Henry Ford once said people could buy a Model T in any color … as long as it was black.
That assembly-line standardization proved efficient and effective for a few years, but if Ford hadn’t eventually yielded to other colors would his company have survived long enough to crowd our highways with all of these F-150s?
No, because the automobile market thrives on variety, as do all markets, be they comprised of goods or services … or even of people, their lifestyles, and especially their ideas.
Conservatives have long known this, and we have seen this principle of variety successfully at work in the economy – from finance to industry to agriculture – and in education, the arts, certainly in politics, and even in war.
The late historian Arthur Schlesinger Jr. wrote that because of our adherance to the principle of variety, conservatives remain “cognizant that proliferating variety is the mark of a healthful society.”
This is the essence of diversity.
Progressives, however, often see the condition of variety as inherently unfair, unjust, perhaps immoral, because with variety comes inequality; someone will always have a good or service – and definitely an idea – that’s better or worse than what someone else has.
On that last point, conservative thinker Russell Kirk agreed.
“For the preservation of a healthy diversity in any civilization, there must survive orders and classes, differences in material condition, and many sorts of inequality” Kirk wrote, adding that the only true equality comes before a just court of law and, of course, the Last Judgment. “All other attempts at leveling must lead, at best, to social stagnation.”
One could say that was sad, but it’s true. People are different. Some work harder than others. Some are smarter than others. Some are born strong or weak, with great personalities, or with wit and humor. Some people are beautiful on the outside, while others shine inside. Some are born with resources; others have to climb from the bottom. All of these can be advantages or disadvantages, depending upon one’s point of view, but they will all produce different results.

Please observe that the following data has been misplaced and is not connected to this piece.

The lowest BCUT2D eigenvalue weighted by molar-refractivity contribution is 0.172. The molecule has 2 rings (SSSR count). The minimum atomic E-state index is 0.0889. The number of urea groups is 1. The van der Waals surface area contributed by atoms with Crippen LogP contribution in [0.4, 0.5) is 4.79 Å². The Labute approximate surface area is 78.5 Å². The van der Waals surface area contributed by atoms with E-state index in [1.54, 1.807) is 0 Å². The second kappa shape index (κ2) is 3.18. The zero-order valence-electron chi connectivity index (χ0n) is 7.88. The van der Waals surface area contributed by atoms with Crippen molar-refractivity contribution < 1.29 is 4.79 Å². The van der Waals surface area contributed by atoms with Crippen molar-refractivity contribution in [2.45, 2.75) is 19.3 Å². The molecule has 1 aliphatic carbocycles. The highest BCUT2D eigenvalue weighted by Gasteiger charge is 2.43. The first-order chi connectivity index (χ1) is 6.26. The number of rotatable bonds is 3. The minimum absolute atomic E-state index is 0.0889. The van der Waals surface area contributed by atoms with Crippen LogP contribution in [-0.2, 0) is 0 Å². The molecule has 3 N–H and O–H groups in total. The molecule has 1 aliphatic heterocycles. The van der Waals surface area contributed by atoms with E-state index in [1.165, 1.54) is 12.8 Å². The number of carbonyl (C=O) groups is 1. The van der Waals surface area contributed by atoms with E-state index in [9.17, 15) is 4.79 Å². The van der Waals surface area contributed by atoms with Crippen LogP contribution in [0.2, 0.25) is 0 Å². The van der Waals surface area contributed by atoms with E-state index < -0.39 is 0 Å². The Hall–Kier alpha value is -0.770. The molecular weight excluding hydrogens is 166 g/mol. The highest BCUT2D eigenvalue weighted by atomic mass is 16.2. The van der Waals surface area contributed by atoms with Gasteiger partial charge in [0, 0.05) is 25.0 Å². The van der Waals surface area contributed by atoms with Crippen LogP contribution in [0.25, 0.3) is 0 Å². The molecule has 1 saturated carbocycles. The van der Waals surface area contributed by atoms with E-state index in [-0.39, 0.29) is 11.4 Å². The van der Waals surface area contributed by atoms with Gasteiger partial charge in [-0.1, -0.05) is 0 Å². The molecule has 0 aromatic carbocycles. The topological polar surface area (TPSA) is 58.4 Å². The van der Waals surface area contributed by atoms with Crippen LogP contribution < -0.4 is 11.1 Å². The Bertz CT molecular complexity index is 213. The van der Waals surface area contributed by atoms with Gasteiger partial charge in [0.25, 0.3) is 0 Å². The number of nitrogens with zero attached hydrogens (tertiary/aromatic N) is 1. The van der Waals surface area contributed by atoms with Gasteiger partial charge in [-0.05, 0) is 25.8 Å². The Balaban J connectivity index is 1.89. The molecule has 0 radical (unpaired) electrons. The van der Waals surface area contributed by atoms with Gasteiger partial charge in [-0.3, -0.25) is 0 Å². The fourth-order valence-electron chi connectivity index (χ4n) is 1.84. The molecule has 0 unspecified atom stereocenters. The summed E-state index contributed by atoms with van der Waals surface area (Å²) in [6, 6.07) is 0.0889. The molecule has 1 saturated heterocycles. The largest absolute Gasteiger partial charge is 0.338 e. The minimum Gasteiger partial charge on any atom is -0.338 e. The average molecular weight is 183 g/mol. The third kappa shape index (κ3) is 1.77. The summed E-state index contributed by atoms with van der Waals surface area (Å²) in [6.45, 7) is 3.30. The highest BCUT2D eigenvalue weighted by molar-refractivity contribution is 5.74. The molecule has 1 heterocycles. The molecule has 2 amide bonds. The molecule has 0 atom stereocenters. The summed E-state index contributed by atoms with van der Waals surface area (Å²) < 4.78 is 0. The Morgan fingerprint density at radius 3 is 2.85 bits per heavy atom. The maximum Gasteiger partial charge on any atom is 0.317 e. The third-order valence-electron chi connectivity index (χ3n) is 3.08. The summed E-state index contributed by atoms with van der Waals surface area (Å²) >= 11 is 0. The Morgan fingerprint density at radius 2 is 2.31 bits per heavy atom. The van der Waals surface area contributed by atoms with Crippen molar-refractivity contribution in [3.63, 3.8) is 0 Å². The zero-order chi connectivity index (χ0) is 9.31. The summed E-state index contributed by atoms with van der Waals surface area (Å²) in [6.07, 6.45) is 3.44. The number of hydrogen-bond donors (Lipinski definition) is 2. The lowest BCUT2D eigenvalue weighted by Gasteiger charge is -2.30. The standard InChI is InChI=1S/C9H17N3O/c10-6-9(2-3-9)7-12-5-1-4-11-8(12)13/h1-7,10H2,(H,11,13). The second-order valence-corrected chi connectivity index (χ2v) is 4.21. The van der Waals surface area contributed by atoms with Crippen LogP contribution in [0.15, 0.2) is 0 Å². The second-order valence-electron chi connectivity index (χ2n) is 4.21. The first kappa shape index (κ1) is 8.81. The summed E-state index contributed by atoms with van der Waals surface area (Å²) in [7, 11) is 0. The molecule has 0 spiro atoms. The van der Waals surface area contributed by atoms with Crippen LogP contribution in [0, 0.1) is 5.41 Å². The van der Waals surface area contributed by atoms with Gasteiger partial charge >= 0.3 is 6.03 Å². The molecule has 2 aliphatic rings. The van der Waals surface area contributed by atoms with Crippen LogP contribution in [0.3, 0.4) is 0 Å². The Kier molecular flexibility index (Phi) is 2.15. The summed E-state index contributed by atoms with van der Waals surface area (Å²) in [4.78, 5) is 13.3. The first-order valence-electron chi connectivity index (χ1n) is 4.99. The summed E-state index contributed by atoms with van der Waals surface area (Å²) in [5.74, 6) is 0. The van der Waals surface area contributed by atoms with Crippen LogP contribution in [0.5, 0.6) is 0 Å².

But no matter how often their efforts lead to stagnation, inequality of outcome causes the progressive to swerve into policies that favor, often demand, centralization and uniformity. Everyone will have access to the same good or service, especially if it’s defined as an entitlement to demand of the state, or better yet, a human right that’s to be guaranteed as much as life and liberty.
We were not only created equal, we shall remain that way.
This is the essence of conformity, from a group that prides itself as creative and eclectic.
Schlesinger saw this, too, and wrote that liberalism was making its way “toward a society devoid of reverence, variety and the higher imagination, in which everyone belongs to everyone else, in which there is collectivism without community, equality without love.”
These may sound like irrelevant distinctions to some, but they are among the primary drivers behind many of our most profound disagreements.
For instance, the principle of variety is at the core of our healthcare debate.
Conservatives believe we need to deregulate the industry to some degree and free the marketplace to experiment with many different ways of delivering not only health insurance, but also healthcare itself. Some products will be better than others, sure, but at least we’ll have a choice and eventually the cream will rise to the top.
Progressives want to create a single nationwide, uniform system that consumes both healthcare insurers and healthcare providers, known popularly as “single payer.” This is nothing more than a government-controlled monopoly and it’ll end as all others, in higher prices and lower quality.
But at least everyone will be equally overcharged and equally underserved.
Fundamentally, embracing the principle of variety and all its favors and faults – choice, inequality, risk – is something that every conservative must do. Sometimes it ends in failure and pain, but on the whole it improves the quality of life for everyone.
Meanwhile, we must remain suspicious of those who promise progress by eliminating variety, for despite their best intentions, they usually just end up creating new and often worse forms of inequality in the process.